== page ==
Improving Your Well-Being Through Appreciation

It’s not often that we derive health benefits from our daily work until you consider this: showing your appreciation for staff and colleagues can affect your brain chemistry and work performance in several favorable ways.

According to Dr. Lou E. Whitaker, a neuro-education consultant, “Every thought releases some type of chemical. When positive thoughts are generated, when you’re feeling happy, or optimistic, cortisol decreases and the brain produces serotonin, creating a feeling of well-being.”

Using positive words to acknowledge and describe your team members and their work improves your mood and daily outlook. This in turn can lead to a marked change in your mindset as you actively begin searching and identifying your colleagues’ good qualities.

And here’s where things get really interesting. Validating and acknowledging those around you can make you better at your job. David Sturt and Todd Nordstrom of Forbes cite a study which, “shows that when employees (at any level) give recognition, their engagement score (in the workplace) increases by 26%. That’s a sizable increase considering how easy and enjoyable it is to recognize someone at the office.” This same study by the O.C. Tanner Institute finds that your effectiveness increases by 22% and your innovation soars by 33%.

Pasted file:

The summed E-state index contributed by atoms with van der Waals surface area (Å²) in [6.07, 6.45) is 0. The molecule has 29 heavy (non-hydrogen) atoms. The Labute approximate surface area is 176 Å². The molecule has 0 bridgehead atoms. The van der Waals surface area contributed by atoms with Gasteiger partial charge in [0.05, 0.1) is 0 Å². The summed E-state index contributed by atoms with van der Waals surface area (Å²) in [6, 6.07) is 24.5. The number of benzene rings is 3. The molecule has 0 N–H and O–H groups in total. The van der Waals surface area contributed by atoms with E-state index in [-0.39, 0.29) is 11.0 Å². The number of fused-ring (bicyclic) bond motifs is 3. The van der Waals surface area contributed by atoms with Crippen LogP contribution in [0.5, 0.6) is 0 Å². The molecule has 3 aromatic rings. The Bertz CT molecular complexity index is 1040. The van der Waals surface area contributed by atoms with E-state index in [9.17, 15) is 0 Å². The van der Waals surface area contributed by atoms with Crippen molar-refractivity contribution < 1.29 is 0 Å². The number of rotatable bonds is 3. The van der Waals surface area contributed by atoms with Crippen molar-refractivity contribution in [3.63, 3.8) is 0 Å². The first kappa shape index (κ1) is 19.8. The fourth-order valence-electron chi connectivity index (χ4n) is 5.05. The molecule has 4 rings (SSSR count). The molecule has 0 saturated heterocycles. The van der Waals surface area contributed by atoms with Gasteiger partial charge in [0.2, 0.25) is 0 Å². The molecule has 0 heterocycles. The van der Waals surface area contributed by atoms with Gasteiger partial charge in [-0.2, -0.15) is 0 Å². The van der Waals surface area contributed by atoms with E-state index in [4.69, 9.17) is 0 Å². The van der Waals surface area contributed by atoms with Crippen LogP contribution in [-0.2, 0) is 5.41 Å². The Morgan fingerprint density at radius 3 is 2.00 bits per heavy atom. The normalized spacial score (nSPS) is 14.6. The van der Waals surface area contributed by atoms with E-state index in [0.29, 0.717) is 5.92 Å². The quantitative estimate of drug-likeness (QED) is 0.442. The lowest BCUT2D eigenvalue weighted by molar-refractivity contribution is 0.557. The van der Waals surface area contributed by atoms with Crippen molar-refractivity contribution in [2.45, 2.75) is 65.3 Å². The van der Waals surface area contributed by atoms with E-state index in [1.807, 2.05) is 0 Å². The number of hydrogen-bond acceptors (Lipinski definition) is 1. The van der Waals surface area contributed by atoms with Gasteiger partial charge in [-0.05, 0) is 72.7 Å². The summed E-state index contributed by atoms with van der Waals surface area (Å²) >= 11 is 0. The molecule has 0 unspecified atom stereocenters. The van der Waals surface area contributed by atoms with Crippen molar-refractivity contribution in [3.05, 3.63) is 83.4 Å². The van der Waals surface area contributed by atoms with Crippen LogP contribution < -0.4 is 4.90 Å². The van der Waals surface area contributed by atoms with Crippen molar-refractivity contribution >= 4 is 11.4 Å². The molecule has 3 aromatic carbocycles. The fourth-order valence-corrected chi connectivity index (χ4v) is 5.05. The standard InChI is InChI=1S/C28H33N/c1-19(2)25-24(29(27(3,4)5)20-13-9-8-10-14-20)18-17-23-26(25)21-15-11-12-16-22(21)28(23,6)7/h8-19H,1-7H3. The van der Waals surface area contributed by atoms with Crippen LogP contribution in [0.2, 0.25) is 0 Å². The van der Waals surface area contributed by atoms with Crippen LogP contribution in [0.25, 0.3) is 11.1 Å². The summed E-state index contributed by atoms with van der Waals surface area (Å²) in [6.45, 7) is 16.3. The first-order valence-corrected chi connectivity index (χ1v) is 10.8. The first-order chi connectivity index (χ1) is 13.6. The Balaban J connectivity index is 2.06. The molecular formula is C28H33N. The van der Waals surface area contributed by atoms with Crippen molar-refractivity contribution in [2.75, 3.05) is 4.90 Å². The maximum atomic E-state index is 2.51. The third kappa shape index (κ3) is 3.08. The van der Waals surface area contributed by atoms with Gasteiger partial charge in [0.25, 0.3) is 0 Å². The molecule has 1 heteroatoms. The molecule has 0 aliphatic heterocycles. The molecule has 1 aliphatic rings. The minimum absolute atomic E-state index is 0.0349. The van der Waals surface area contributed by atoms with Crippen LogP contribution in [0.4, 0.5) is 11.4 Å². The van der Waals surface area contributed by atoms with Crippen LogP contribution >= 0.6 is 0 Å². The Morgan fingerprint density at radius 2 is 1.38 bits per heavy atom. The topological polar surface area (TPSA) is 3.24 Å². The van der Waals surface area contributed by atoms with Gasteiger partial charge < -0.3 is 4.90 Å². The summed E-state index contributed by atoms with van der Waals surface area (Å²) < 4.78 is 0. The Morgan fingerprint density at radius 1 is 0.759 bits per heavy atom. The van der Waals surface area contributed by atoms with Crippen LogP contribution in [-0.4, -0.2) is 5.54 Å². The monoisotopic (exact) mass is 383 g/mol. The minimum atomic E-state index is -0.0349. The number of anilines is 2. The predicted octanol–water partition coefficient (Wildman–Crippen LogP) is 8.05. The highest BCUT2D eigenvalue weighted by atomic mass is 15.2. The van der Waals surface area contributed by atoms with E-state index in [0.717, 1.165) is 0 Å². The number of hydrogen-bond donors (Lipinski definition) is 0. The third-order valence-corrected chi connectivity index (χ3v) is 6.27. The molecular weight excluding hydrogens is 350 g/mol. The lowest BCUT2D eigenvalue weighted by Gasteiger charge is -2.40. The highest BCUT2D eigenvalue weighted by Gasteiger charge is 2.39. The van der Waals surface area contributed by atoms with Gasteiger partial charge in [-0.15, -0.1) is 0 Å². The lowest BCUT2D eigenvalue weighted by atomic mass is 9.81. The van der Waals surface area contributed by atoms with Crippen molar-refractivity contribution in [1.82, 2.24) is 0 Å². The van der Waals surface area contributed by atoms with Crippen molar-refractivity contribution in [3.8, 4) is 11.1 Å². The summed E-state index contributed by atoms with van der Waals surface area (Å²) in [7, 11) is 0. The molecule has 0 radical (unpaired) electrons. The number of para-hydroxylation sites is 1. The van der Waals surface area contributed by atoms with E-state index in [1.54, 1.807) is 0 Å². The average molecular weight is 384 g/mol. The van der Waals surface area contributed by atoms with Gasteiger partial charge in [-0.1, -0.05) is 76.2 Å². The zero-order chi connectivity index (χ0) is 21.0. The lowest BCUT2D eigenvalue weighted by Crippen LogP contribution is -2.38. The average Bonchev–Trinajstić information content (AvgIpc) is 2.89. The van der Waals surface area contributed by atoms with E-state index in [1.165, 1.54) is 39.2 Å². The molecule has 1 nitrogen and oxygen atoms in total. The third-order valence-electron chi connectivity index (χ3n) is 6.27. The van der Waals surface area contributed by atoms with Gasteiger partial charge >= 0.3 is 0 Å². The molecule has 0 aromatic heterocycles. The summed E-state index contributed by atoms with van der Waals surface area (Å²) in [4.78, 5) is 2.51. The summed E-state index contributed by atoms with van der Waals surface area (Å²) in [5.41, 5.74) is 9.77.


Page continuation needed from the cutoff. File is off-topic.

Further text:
Let’s step back and think about all of that for just a moment. Engagement, effectiveness and innovation are your “A” game’s dream team. Bringing those qualities to your agency or department can have a marked impact on the work you’re doing in your community.

And it only gets better. Sturt and Nordstrom explain that you also build trust in relationships when you acknowledge others. “According to Paul J. Zak, professor at Claremont Graduate University, ‘The neuroscience shows that recognition has the largest effect on trust when it occurs immediately after a goal has been met, when it comes from peers, and when it’s tangible, unexpected, personal, and public.’” With so much to gain from appreciating others, it just makes sense to mindfully add this practice to your work … and your life.

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